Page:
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Author Topic: What do you do if Medusa gazes at you or Dracula bites your neck?  (Read 4630 times)
Joe Carillo
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« on: March 31, 2013, 12:02:05 PM »

“What if there’s something out there?”

Despite our being steeped in science and rational thinking, most of us still shudder in fear and couldn’t help asking this question when, walking alone on a lonely road deep at night, something rustles in the bush and we instantly imagine that it’s a horrible creature about to pounce on us. The cultural and psychological basis for this reflex is the subject of Medusa’s Gaze and Vampire’s Bite: The Science of Monsters (Scribner, 256 pages), an engaging, open-minded book by science journalist Matt Kaplan on belief in ghosts, ghouls and griffins—the whole lot of supernatural and mythic creatures that have haunted the imagination of people over the centuries.

In the book, Kaplan examines vast swathes of ancient history, literature, folklore, and contemporary popular culture to explain why people have come to believe in such creatures as the Minotaur, the Medusa, dragons, werewolves, vampires, and zombies—then explains what the possible real-life or historical models for them might have been. In tracing the origins of the belief in vampires, for instance, Kaplan traces it to 1100 A.D., during which a historian had documented people claiming that there was an undead creature walking around their town at night.

“…(T)hat’s kind of the beginning point of the vampire legend,” Kaplan says in an interview with “And there’s a lot of fear associated with disease that seems to be connected to that early creature. There were tuberculosis epidemics. People would die. They would get buried, and their loved ones would go and see them before they were buried, and then of course 10 days later they would catch the disease.”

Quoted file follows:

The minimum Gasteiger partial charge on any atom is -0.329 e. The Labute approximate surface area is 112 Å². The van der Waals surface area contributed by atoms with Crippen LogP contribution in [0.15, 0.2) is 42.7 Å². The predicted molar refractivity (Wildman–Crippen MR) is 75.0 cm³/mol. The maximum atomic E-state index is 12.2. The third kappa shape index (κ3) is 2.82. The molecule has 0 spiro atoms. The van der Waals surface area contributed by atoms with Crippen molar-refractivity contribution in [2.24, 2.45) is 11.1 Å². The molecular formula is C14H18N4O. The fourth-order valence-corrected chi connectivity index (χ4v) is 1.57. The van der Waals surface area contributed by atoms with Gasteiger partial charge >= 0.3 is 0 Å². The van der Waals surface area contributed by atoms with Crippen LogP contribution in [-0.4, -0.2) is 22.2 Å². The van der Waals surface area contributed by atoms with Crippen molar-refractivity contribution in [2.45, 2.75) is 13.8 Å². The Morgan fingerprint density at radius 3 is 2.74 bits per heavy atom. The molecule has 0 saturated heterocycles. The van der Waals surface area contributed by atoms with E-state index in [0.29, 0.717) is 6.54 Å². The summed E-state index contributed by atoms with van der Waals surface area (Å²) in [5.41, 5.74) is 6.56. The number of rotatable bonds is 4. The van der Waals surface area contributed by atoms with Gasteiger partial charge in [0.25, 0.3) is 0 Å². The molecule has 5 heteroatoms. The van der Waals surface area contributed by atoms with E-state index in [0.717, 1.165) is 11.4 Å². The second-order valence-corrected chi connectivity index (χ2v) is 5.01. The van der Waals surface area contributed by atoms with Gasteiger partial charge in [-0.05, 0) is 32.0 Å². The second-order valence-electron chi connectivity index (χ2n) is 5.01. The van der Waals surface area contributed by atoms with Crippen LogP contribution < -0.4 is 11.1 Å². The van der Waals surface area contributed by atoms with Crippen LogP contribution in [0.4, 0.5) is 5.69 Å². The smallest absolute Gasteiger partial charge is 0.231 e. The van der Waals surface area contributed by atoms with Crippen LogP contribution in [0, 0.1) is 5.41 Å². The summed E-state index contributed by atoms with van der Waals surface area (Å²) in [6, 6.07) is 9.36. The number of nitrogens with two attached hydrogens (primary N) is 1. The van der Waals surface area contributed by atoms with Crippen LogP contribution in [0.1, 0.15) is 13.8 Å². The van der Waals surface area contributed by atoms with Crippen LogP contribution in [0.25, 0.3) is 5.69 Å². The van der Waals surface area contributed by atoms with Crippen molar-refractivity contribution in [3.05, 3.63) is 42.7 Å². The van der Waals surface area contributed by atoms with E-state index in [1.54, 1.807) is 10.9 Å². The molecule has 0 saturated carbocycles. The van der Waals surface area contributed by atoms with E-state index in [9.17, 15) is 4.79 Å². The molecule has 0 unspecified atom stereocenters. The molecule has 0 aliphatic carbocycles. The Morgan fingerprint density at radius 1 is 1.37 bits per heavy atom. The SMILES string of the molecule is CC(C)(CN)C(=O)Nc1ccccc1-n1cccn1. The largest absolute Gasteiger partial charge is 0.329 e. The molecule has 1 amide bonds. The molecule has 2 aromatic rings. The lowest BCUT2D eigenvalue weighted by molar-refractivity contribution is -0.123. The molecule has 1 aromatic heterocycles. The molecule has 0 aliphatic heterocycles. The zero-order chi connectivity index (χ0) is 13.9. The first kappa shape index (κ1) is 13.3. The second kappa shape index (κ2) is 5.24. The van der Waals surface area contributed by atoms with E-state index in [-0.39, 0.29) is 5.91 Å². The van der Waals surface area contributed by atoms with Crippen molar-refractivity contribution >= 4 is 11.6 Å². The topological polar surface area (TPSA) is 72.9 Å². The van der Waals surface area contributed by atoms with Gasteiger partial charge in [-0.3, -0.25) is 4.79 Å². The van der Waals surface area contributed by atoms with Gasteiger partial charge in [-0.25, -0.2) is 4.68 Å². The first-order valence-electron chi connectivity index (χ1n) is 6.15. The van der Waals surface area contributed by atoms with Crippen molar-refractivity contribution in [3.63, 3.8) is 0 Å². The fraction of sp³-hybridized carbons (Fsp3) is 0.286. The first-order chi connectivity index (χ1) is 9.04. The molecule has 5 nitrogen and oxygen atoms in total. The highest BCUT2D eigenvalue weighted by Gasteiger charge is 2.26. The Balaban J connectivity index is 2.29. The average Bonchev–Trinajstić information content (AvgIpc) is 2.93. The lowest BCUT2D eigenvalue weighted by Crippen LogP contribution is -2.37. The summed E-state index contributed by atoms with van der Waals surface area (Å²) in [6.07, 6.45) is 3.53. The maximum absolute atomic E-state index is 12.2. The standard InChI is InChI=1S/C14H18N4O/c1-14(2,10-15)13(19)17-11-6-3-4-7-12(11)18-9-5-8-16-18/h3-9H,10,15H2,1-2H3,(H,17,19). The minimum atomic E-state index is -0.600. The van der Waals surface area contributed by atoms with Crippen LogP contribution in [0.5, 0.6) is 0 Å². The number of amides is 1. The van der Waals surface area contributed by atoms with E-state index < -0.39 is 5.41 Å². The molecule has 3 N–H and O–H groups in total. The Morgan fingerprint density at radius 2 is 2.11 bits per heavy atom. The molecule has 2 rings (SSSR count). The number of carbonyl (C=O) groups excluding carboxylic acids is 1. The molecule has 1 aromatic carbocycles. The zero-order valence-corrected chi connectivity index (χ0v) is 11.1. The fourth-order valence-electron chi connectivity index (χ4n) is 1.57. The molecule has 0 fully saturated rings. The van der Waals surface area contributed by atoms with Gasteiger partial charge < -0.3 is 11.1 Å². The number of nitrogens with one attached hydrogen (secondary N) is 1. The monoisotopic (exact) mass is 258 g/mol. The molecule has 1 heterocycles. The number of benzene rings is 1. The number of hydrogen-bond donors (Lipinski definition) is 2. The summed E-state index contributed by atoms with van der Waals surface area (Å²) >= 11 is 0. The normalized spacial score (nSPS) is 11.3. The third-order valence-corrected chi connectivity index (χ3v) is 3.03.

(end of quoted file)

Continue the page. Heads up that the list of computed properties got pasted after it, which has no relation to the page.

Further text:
Read the NPR interview with Matt Kaplan about The Science of Monsters now!

Read Peter Stanford’s “Blake’s Red Dragon,” a review of The Science of Monsters, in now!

Matt Kaplan is a science journalist who regularly contributes to National Geographic, New Scientist, Nature, and The Economist and whose writing has also appeared in The New York Times. He travels the wilds of the world as part of a London expedition team.

In “The Passion of Lew Wallace,” an article that appeared in the March 26, 2013 issue of, John Swansburg relates the story of how Lew Wallace, a disgraced Civil War general in the United States, came to write Ben Hur: A Tale of the Christ, which was to make him one of the best-selling novelists in American history. Wallace wrote Ben Hur after a long train ride listening to prominent atheist Robert Ingersoll, who, he recalled, “vomited forth ideas and arguments like an intellectual volcano… (going) over the whole question of the Bible, of the immortality of the soul, of the divinity of God, and of heaven and hell.”

Read John Swansburg’s “The Passion of Lew Wallace” in now!
« Last Edit: January 04, 2015, 08:56:28 PM by Joe Carillo » Logged

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